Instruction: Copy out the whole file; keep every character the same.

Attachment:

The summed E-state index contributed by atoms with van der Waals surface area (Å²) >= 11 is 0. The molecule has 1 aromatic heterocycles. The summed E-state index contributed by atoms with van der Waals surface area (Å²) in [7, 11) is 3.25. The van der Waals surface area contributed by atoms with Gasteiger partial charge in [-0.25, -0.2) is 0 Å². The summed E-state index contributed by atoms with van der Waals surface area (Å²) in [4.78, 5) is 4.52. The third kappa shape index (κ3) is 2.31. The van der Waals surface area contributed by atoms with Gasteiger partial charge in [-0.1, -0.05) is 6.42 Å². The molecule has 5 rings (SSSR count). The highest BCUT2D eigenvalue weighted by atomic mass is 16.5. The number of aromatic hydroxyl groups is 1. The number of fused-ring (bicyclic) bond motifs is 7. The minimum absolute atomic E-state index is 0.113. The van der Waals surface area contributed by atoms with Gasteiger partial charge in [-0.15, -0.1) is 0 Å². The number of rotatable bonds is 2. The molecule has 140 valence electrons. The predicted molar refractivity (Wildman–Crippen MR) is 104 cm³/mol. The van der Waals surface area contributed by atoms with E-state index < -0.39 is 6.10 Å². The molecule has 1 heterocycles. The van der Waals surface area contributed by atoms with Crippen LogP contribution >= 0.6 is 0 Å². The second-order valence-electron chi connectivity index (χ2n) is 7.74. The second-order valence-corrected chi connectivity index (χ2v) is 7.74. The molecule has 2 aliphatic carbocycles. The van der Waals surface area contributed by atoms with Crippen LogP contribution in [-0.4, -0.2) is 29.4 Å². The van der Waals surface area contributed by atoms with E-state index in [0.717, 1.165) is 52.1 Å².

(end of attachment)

The summed E-state index contributed by atoms with van der Waals surface area (Å²) >= 11 is 0. The molecule has 1 aromatic heterocycles. The summed E-state index contributed by atoms with van der Waals surface area (Å²) in [7, 11) is 3.25. The van der Waals surface area contributed by atoms with Gasteiger partial charge in [-0.25, -0.2) is 0 Å². The summed E-state index contributed by atoms with van der Waals surface area (Å²) in [4.78, 5) is 4.52. The third kappa shape index (κ3) is 2.31. The van der Waals surface area contributed by atoms with Gasteiger partial charge in [-0.1, -0.05) is 6.42 Å². The molecule has 5 rings (SSSR count). The highest BCUT2D eigenvalue weighted by atomic mass is 16.5. The number of aromatic hydroxyl groups is 1. The number of fused-ring (bicyclic) bond motifs is 7. The minimum absolute atomic E-state index is 0.113. The van der Waals surface area contributed by atoms with Gasteiger partial charge in [-0.15, -0.1) is 0 Å². The number of rotatable bonds is 2. The molecule has 140 valence electrons. The predicted molar refractivity (Wildman–Crippen MR) is 104 cm³/mol. The van der Waals surface area contributed by atoms with E-state index < -0.39 is 6.10 Å². The molecule has 1 heterocycles. The van der Waals surface area contributed by atoms with Crippen LogP contribution >= 0.6 is 0 Å². The second-order valence-electron chi connectivity index (χ2n) is 7.74. The second-order valence-corrected chi connectivity index (χ2v) is 7.74. The molecule has 2 aliphatic carbocycles. The van der Waals surface area contributed by atoms with Crippen LogP contribution in [-0.4, -0.2) is 29.4 Å². The van der Waals surface area contributed by atoms with E-state index in [0.717, 1.165) is 52.1 Å².